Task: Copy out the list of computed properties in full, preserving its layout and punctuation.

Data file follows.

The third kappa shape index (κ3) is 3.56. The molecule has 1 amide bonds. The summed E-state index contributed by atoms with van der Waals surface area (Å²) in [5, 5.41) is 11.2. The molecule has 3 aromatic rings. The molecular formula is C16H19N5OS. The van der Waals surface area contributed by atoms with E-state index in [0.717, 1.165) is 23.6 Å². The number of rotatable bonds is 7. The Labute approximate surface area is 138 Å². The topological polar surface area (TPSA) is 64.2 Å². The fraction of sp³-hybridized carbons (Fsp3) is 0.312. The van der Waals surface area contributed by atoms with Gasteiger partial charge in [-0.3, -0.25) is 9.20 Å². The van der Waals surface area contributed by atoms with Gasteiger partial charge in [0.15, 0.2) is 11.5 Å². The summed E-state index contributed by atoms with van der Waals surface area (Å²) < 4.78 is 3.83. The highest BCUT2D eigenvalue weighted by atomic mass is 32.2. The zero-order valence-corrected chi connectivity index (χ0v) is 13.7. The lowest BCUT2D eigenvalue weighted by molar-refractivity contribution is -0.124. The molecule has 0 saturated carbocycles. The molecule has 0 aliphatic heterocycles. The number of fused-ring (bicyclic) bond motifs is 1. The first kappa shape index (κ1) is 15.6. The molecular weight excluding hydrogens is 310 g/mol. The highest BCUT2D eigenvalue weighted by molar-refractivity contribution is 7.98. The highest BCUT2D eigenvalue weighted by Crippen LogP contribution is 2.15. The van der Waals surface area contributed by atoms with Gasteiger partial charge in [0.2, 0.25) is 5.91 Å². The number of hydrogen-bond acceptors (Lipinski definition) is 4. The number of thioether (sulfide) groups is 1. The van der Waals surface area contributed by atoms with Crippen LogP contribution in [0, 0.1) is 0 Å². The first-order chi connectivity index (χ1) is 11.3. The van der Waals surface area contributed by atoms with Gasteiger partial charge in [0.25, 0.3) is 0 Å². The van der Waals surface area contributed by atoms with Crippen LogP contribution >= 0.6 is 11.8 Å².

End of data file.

The third kappa shape index (κ3) is 3.56. The molecule has 1 amide bonds. The summed E-state index contributed by atoms with van der Waals surface area (Å²) in [5, 5.41) is 11.2. The molecule has 3 aromatic rings. The molecular formula is C16H19N5OS. The van der Waals surface area contributed by atoms with E-state index in [0.717, 1.165) is 23.6 Å². The number of rotatable bonds is 7. The Labute approximate surface area is 138 Å². The topological polar surface area (TPSA) is 64.2 Å². The fraction of sp³-hybridized carbons (Fsp3) is 0.312. The van der Waals surface area contributed by atoms with Gasteiger partial charge in [-0.3, -0.25) is 9.20 Å². The van der Waals surface area contributed by atoms with Gasteiger partial charge in [0.15, 0.2) is 11.5 Å². The summed E-state index contributed by atoms with van der Waals surface area (Å²) < 4.78 is 3.83. The highest BCUT2D eigenvalue weighted by atomic mass is 32.2. The zero-order valence-corrected chi connectivity index (χ0v) is 13.7. The lowest BCUT2D eigenvalue weighted by molar-refractivity contribution is -0.124. The molecule has 0 saturated carbocycles. The molecule has 0 aliphatic heterocycles. The number of fused-ring (bicyclic) bond motifs is 1. The first kappa shape index (κ1) is 15.6. The molecular weight excluding hydrogens is 310 g/mol. The highest BCUT2D eigenvalue weighted by molar-refractivity contribution is 7.98. The highest BCUT2D eigenvalue weighted by Crippen LogP contribution is 2.15. The van der Waals surface area contributed by atoms with Gasteiger partial charge in [0.2, 0.25) is 5.91 Å². The number of hydrogen-bond acceptors (Lipinski definition) is 4. The number of thioether (sulfide) groups is 1. The van der Waals surface area contributed by atoms with Crippen LogP contribution in [0, 0.1) is 0 Å². The first-order chi connectivity index (χ1) is 11.3. The van der Waals surface area contributed by atoms with Gasteiger partial charge in [0.25, 0.3) is 0 Å². The van der Waals surface area contributed by atoms with Crippen LogP contribution >= 0.6 is 11.8 Å².